Some schools provide information about other licenses a person may be eligible for. Touch for Health, for example, informs prospective students that the program will provide the foundation for Arkansas or Texas licensing – an important consideration for new professionals living in the Texarkana area. Blue Cliff College offers multiple programs and notes which are license-qualifying in particular border states. Prospective massage therapists who are considering traveling further afield, though, can expect to do some research.
Two Arkansas programs hold membership in the American Massage Therapy Association. These same two schools have been assigned codes by the National Certification Board for Therapeutic Massage & Bodywork; assignment facilitates the process of attaining voluntary board certification (https://www.ncbtmb.org/ find-approved-school). The number of assigned schools is less than in many jurisdictions.
There are various possible sources of funding for massage therapy school, including the Veterans Administration and Arkansas Rehabilitation Services.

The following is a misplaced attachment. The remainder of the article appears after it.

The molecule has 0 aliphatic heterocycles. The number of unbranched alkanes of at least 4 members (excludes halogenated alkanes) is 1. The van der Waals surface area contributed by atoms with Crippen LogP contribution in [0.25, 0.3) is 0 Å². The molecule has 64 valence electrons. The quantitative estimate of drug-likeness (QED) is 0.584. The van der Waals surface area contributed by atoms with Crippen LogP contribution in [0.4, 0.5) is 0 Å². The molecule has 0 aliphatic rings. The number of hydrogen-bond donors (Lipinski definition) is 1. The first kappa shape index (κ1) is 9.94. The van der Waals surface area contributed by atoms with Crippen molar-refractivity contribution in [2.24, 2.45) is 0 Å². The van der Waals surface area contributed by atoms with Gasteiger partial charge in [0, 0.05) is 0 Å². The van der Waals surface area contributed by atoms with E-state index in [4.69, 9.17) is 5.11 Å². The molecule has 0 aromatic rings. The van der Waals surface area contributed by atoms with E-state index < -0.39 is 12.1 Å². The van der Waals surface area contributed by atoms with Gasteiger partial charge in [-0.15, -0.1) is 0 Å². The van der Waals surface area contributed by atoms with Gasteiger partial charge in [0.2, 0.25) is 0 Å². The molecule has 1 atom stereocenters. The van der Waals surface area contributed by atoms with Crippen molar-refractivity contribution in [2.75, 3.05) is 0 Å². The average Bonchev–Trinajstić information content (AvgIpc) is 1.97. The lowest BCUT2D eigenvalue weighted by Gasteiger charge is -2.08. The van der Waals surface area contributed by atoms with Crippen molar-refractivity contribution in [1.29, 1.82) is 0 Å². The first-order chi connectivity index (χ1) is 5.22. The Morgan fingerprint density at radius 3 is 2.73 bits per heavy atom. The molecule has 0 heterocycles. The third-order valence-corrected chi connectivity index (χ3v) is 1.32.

After Massage Therapy School: Career Outlook and Salary
Massage therapy employment in Arkansas has been projected to show 21.1% growth between 2014 and 2024 (http://www.projectionscentral.com/Projections/LongTerm). This is close to the national average, though the concentration of massage therapists in the state was not as high as in many states at the decade’s start.
The Hot Springs area has a relatively high concentration of massage therapists. (One can surmise that people like to do more than just enjoy the water when they travel there!) In Hot Springs, the median wage is $10.87. Most massage therapists earn between $8.39 (10th percentile) and $18.36 (90th percentile). In the Fayetteville-Springdale-Rogers metropolitan area which spans portions of Arkansas and Missouri, wages are much higher. The median is roughly twice as high ($22.14). Most massage therapists earn between $12.14 (10th percentile) and $30.33 (90th percentile). Despite having a significantly lower concentration of massage therapists, the total number of massage therapists working in this area is significantly higher.
Statewide, the median hourly wage is $18.72. Those at the 10th percentile earn $9.84 while those at the 90th percentile earn $35.11.